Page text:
The most common way to transfer property to your children is through gifting it. This is usually done to ensure they will not have to pay inheritance tax when you die. Inheritance tax starts at 40% and applies to any property you own over £325,000.

You and your partner can combine your assets so it starts at £650,000. Parents with property over this value want their child to receive as much of it as possible.

Your children can reduce or avoid inheritance tax if you live for another 7 years after gifting the property. This is as long as you haven't lived or benefited from it as a primary householder might. For every passing year, up to seven years, the amount of tax tapers off. 

Find out more in our guide 'Will-writing and inheritance tax'.

If you die between 3 and 7 years after gifting your property, your children will still have to pay tax, but not the full 40%. This is known as ‘tapered relief’.

After you have gifted the property, you will not be able to live there rent-free. If you do, your property will not be exempt from Inheritance Tax. Instead, you must pay rent in line with the average rate in the area.

Gifting property to a spouse/civil partner

If spouses and civil partners want to transfer assets between them, it often makes sense to do this as an outright gift. For example, a husband might own property but want to protect his wife's right to it. He would be able to transfer 50% of the property as a gift.

As it is a gift, unlike a transfer of equity, the husband would not receive any money from this transfer.

You will not be charged Capital Gains Tax or Stamp Duty on this gift. This is because it is between a married couple or a civil partnership.

Risks of Gifting

To Children

Gifting or transferring property to your children can mean you are no longer the homeowner. This means you don't have any rights to the property. Usually this is not a problem, but in theory, you could be in a vulnerable position.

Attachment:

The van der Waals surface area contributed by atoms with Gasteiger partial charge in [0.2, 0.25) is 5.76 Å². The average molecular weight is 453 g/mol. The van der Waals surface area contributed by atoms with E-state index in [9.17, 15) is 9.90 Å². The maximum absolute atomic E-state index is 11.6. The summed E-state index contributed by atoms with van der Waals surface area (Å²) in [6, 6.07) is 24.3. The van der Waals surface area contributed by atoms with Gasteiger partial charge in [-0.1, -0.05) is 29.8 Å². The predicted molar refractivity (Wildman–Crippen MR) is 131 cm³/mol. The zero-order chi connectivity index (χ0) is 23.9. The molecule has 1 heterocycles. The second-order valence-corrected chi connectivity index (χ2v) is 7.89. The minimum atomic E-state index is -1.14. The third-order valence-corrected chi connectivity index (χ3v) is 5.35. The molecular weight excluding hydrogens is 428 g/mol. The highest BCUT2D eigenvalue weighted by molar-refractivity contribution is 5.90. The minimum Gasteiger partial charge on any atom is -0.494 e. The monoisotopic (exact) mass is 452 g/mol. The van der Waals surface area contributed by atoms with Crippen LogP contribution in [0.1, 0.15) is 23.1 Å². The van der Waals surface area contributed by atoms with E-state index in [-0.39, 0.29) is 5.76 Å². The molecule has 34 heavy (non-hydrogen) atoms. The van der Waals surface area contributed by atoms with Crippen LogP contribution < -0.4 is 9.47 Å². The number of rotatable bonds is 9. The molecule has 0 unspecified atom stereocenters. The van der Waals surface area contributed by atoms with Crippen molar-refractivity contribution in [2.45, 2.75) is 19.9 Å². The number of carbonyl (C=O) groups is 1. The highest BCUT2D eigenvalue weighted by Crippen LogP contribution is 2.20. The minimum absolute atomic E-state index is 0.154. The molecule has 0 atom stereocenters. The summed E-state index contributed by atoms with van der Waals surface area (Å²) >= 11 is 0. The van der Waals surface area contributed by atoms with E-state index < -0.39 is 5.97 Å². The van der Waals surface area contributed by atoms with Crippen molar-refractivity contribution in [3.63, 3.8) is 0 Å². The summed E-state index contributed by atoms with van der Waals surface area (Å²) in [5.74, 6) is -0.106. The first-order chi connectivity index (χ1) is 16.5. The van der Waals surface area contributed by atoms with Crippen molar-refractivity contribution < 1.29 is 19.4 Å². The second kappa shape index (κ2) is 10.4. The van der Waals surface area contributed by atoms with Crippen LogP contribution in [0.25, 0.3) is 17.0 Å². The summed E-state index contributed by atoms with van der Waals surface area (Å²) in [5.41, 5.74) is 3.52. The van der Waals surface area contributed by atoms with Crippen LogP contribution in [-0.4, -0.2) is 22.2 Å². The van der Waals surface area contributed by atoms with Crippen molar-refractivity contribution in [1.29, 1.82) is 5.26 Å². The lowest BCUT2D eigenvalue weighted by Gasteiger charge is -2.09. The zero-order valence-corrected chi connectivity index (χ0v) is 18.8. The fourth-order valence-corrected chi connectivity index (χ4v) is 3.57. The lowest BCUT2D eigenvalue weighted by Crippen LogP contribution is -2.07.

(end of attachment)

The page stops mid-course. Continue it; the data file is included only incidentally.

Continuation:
Sometimes you may fall out with your family, and your children have the legal right to evict you.

Alternatively, your children may have fallen out with their spouse. This could mean the property is sold against your family’s wishes if it becomes part of a divorce settlement.

To your spouse

Gifting outright means that no money changes hands. The spouse gifting part of a property will lose the share they have gifted.

This means they won’t have financial control over that share. Usually, in a marriage, this will not matter, as money and property are often in practice shared equally. However, you may want to think whether this is the right choice for you.

For example, you and your partner's wills may need amending. This is to ensure that the property goes back to you if your spouse dies.

Gifting and Capital Gains Tax

Capital Gains Tax (CGT) is a tax you pay on the ‘profit’ you make on the property. The profit is the difference between the purchase price and the value of the property when gifted. For basic-rate taxpayers, it is charged at 18%. For higher-rate taxpayers, it is charged at 28%.

If you are gifting a property which isn’t your main residential property, you may face a Capital Gains Tax (CGT). This applies to the property you have bought to rent out, and holiday homes. It could also apply if your child or partner is not living at the property when you gift it to them, but the property increases in value by the time they sell it.

There is a tax allowance, after which you will have to pay CGT. For 2022-23 this is £12,300.

It is advisable that you consult or hire a Conveyancing Solicitor if you are worried about the consequences of gifting your property.